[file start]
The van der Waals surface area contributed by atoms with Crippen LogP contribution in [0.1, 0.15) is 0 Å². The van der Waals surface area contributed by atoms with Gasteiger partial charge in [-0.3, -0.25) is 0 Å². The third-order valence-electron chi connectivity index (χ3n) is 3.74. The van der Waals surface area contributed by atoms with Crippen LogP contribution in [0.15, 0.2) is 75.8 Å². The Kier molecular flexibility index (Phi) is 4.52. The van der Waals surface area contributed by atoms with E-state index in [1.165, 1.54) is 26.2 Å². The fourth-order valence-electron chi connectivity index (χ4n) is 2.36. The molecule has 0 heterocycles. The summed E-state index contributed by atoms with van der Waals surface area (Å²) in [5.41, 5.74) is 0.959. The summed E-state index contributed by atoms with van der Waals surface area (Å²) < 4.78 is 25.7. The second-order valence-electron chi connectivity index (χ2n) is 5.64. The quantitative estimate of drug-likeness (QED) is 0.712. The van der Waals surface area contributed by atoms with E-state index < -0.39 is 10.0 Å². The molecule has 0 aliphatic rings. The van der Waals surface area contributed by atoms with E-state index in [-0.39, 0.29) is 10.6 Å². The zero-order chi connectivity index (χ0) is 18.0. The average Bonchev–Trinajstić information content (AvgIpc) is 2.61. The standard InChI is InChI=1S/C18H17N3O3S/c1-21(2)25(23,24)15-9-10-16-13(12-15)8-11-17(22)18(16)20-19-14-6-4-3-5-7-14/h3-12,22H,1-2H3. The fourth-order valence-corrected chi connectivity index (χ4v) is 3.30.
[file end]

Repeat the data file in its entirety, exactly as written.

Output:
The van der Waals surface area contributed by atoms with Crippen LogP contribution in [0.1, 0.15) is 0 Å². The van der Waals surface area contributed by atoms with Gasteiger partial charge in [-0.3, -0.25) is 0 Å². The third-order valence-electron chi connectivity index (χ3n) is 3.74. The van der Waals surface area contributed by atoms with Crippen LogP contribution in [0.15, 0.2) is 75.8 Å². The Kier molecular flexibility index (Phi) is 4.52. The van der Waals surface area contributed by atoms with E-state index in [1.165, 1.54) is 26.2 Å². The fourth-order valence-electron chi connectivity index (χ4n) is 2.36. The molecule has 0 heterocycles. The summed E-state index contributed by atoms with van der Waals surface area (Å²) in [5.41, 5.74) is 0.959. The summed E-state index contributed by atoms with van der Waals surface area (Å²) < 4.78 is 25.7. The second-order valence-electron chi connectivity index (χ2n) is 5.64. The quantitative estimate of drug-likeness (QED) is 0.712. The van der Waals surface area contributed by atoms with E-state index < -0.39 is 10.0 Å². The molecule has 0 aliphatic rings. The van der Waals surface area contributed by atoms with E-state index in [-0.39, 0.29) is 10.6 Å². The zero-order chi connectivity index (χ0) is 18.0. The average Bonchev–Trinajstić information content (AvgIpc) is 2.61. The standard InChI is InChI=1S/C18H17N3O3S/c1-21(2)25(23,24)15-9-10-16-13(12-15)8-11-17(22)18(16)20-19-14-6-4-3-5-7-14/h3-12,22H,1-2H3. The fourth-order valence-corrected chi connectivity index (χ4v) is 3.30.